by Evridiki Periclous-Papadopoulou

As published in In Focus Vol. 10, No. 4, December 2013

The best bunny chow in town were made by Athena at her bakery, at the corner of Umbilo and Bulwer Road. Even Indians customers would say to her: “You make Indian food better than we do, Missus Athena.” Plentiful and hearty, Athena never left her customers wanting more. Curry minced meat overstuffed the bowls that she would make by hollowing out the bread rolls. And she would never discard the rest; she would make rusks with it, brushed with egg wash and sprinkled with plenty of anise, like her grandmother Asimina from Smyrna used to do. She would package them in clear bags, place the stickers that she had ordered featuring a photo of the mansions of Smyrna and the map of Asia Minor under the name ‘Asimina’s Smyrna Rusks,’ and sell them herself at the city’s outdoor markets.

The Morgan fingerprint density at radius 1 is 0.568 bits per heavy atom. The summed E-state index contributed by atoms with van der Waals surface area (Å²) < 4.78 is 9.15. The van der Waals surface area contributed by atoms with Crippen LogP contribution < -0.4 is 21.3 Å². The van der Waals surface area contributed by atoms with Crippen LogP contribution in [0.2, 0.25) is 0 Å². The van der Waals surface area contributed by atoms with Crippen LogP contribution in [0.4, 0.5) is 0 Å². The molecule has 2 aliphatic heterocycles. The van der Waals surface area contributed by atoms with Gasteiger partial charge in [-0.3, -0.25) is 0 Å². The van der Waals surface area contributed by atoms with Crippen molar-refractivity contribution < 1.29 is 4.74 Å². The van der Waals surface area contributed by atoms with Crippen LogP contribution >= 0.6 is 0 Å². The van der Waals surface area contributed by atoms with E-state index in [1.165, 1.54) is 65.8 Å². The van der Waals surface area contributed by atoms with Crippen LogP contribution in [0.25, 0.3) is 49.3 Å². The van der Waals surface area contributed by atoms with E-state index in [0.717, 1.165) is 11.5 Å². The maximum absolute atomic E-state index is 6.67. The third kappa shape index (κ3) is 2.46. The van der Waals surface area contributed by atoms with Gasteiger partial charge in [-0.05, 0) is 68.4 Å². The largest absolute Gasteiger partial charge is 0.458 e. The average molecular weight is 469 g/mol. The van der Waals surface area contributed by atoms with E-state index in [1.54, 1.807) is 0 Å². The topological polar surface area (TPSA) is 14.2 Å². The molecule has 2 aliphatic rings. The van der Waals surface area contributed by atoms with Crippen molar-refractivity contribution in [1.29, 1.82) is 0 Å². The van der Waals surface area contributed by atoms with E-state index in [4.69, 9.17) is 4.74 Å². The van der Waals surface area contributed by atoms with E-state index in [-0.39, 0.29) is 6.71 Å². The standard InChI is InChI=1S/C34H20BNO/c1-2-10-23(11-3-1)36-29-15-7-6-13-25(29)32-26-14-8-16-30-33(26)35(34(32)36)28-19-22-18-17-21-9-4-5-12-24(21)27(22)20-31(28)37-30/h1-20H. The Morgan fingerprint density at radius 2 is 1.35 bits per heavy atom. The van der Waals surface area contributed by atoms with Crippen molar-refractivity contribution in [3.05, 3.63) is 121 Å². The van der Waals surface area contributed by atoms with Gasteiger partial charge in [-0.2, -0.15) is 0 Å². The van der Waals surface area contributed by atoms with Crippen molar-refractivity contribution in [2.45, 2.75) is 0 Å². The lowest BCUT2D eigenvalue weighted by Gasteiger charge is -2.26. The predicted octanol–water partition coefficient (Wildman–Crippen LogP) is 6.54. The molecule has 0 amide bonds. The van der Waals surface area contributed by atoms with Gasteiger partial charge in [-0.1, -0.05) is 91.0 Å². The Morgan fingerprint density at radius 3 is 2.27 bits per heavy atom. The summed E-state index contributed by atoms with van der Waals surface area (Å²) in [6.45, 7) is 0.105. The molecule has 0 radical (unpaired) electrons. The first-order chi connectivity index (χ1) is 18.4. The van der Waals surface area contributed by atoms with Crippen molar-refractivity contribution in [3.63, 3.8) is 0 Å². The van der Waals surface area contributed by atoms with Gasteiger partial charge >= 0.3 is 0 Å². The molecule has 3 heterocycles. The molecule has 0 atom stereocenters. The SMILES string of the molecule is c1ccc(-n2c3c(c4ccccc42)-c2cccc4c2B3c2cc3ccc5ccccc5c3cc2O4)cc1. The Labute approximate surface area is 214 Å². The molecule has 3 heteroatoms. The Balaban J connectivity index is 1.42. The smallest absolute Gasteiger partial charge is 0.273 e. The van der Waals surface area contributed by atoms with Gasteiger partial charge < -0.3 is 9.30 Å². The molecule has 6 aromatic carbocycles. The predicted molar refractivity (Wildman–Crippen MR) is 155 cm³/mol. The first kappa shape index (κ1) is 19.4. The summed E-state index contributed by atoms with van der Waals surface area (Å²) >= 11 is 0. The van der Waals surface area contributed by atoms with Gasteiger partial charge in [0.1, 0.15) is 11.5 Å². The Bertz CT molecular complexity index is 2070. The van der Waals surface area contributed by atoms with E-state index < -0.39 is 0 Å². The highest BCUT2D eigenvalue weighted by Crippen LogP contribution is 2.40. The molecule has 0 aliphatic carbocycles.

Once a week, as soon as her goods were out of the oven, around three in the morning, she would load up the hot bunny chow and rusks into her small van and drive two and a half hours to the region’s largest market, Hillcrest Market, where she rented space. She would set her tables with white linen tablecloths, decorate them with flowers, and put her goods on display. Athena had her devoted customers; the Afrikaner ladies loved the pure white tablecloths with the cut embroidery and the wicker basket with the fresh flowers and aromatic herbs – that set Athena’s table apart from all the others at the market.